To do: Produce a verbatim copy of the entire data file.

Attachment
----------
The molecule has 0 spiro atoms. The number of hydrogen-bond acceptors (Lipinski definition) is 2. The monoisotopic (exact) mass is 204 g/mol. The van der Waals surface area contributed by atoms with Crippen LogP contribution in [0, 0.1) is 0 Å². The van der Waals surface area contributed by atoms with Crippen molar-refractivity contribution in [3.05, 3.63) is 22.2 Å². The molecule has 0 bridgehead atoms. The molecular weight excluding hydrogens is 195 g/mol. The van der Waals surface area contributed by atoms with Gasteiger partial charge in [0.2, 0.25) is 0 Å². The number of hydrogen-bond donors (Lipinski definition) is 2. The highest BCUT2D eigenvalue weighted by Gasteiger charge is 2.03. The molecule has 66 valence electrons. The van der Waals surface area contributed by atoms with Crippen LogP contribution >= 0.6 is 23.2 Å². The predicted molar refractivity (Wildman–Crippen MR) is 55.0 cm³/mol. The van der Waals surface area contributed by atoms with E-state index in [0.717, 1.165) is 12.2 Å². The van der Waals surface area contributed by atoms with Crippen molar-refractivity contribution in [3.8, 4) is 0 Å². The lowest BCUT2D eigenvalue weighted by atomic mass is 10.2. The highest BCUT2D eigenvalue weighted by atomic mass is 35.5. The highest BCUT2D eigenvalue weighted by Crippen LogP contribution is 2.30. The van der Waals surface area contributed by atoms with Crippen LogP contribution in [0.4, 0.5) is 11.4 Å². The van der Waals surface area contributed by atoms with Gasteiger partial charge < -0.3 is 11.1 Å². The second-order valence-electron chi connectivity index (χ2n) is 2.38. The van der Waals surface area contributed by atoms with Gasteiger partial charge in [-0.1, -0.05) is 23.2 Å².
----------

The molecule has 0 spiro atoms. The number of hydrogen-bond acceptors (Lipinski definition) is 2. The monoisotopic (exact) mass is 204 g/mol. The van der Waals surface area contributed by atoms with Crippen LogP contribution in [0, 0.1) is 0 Å². The van der Waals surface area contributed by atoms with Crippen molar-refractivity contribution in [3.05, 3.63) is 22.2 Å². The molecule has 0 bridgehead atoms. The molecular weight excluding hydrogens is 195 g/mol. The van der Waals surface area contributed by atoms with Gasteiger partial charge in [0.2, 0.25) is 0 Å². The number of hydrogen-bond donors (Lipinski definition) is 2. The highest BCUT2D eigenvalue weighted by Gasteiger charge is 2.03. The molecule has 66 valence electrons. The van der Waals surface area contributed by atoms with Crippen LogP contribution >= 0.6 is 23.2 Å². The predicted molar refractivity (Wildman–Crippen MR) is 55.0 cm³/mol. The van der Waals surface area contributed by atoms with E-state index in [0.717, 1.165) is 12.2 Å². The van der Waals surface area contributed by atoms with Crippen molar-refractivity contribution in [3.8, 4) is 0 Å². The lowest BCUT2D eigenvalue weighted by atomic mass is 10.2. The highest BCUT2D eigenvalue weighted by atomic mass is 35.5. The highest BCUT2D eigenvalue weighted by Crippen LogP contribution is 2.30. The van der Waals surface area contributed by atoms with Crippen LogP contribution in [0.4, 0.5) is 11.4 Å². The van der Waals surface area contributed by atoms with Gasteiger partial charge < -0.3 is 11.1 Å². The second-order valence-electron chi connectivity index (χ2n) is 2.38. The van der Waals surface area contributed by atoms with Gasteiger partial charge in [-0.1, -0.05) is 23.2 Å².